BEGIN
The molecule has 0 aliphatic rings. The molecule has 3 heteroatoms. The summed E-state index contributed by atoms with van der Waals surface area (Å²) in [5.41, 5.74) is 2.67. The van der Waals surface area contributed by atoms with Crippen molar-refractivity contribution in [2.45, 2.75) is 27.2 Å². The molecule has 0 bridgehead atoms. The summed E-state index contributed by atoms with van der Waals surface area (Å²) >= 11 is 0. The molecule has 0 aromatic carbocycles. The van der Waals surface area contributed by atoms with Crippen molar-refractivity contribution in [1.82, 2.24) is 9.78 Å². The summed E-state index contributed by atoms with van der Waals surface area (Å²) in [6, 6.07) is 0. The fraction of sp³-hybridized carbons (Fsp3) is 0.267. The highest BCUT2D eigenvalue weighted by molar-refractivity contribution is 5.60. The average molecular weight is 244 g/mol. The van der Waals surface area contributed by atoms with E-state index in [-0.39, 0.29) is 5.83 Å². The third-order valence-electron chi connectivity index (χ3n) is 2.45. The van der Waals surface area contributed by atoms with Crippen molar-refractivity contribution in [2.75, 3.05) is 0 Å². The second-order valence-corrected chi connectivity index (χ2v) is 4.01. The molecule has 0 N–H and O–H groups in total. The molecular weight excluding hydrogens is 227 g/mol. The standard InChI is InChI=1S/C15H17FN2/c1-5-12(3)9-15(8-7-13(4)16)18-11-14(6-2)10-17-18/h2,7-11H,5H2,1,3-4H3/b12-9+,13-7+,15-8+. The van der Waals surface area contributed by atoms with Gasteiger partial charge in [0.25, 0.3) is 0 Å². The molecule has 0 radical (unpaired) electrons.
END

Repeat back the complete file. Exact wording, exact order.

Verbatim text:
The molecule has 0 aliphatic rings. The molecule has 3 heteroatoms. The summed E-state index contributed by atoms with van der Waals surface area (Å²) in [5.41, 5.74) is 2.67. The van der Waals surface area contributed by atoms with Crippen molar-refractivity contribution in [2.45, 2.75) is 27.2 Å². The molecule has 0 bridgehead atoms. The summed E-state index contributed by atoms with van der Waals surface area (Å²) >= 11 is 0. The molecule has 0 aromatic carbocycles. The van der Waals surface area contributed by atoms with Crippen molar-refractivity contribution in [1.82, 2.24) is 9.78 Å². The summed E-state index contributed by atoms with van der Waals surface area (Å²) in [6, 6.07) is 0. The fraction of sp³-hybridized carbons (Fsp3) is 0.267. The highest BCUT2D eigenvalue weighted by molar-refractivity contribution is 5.60. The average molecular weight is 244 g/mol. The van der Waals surface area contributed by atoms with E-state index in [-0.39, 0.29) is 5.83 Å². The third-order valence-electron chi connectivity index (χ3n) is 2.45. The van der Waals surface area contributed by atoms with Crippen molar-refractivity contribution in [2.75, 3.05) is 0 Å². The second-order valence-corrected chi connectivity index (χ2v) is 4.01. The molecule has 0 N–H and O–H groups in total. The molecular weight excluding hydrogens is 227 g/mol. The standard InChI is InChI=1S/C15H17FN2/c1-5-12(3)9-15(8-7-13(4)16)18-11-14(6-2)10-17-18/h2,7-11H,5H2,1,3-4H3/b12-9+,13-7+,15-8+. The van der Waals surface area contributed by atoms with Gasteiger partial charge in [0.25, 0.3) is 0 Å². The molecule has 0 radical (unpaired) electrons.